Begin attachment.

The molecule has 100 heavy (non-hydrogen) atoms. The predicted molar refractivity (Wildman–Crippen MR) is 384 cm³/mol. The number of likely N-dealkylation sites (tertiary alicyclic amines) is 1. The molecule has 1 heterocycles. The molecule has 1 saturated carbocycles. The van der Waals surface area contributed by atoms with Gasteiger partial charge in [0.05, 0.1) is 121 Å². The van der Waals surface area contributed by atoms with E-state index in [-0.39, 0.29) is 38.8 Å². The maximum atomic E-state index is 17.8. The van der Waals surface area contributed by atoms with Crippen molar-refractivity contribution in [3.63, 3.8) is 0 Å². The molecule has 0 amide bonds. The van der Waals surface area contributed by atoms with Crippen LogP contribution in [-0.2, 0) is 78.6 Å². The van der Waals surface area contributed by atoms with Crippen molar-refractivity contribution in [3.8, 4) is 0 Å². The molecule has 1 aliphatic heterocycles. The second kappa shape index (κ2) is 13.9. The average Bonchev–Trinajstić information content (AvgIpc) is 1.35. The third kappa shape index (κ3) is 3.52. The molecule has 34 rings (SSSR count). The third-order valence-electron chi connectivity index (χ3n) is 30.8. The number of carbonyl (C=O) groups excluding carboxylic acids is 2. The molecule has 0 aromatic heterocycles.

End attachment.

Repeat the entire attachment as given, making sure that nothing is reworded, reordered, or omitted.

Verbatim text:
The molecule has 100 heavy (non-hydrogen) atoms. The predicted molar refractivity (Wildman–Crippen MR) is 384 cm³/mol. The number of likely N-dealkylation sites (tertiary alicyclic amines) is 1. The molecule has 1 heterocycles. The molecule has 1 saturated carbocycles. The van der Waals surface area contributed by atoms with Gasteiger partial charge in [0.05, 0.1) is 121 Å². The van der Waals surface area contributed by atoms with E-state index in [-0.39, 0.29) is 38.8 Å². The maximum atomic E-state index is 17.8. The van der Waals surface area contributed by atoms with Crippen molar-refractivity contribution in [3.63, 3.8) is 0 Å². The molecule has 0 amide bonds. The van der Waals surface area contributed by atoms with Crippen LogP contribution in [-0.2, 0) is 78.6 Å². The van der Waals surface area contributed by atoms with Crippen molar-refractivity contribution in [3.8, 4) is 0 Å². The molecule has 1 aliphatic heterocycles. The second kappa shape index (κ2) is 13.9. The average Bonchev–Trinajstić information content (AvgIpc) is 1.35. The third kappa shape index (κ3) is 3.52. The molecule has 34 rings (SSSR count). The third-order valence-electron chi connectivity index (χ3n) is 30.8. The number of carbonyl (C=O) groups excluding carboxylic acids is 2. The molecule has 0 aromatic heterocycles.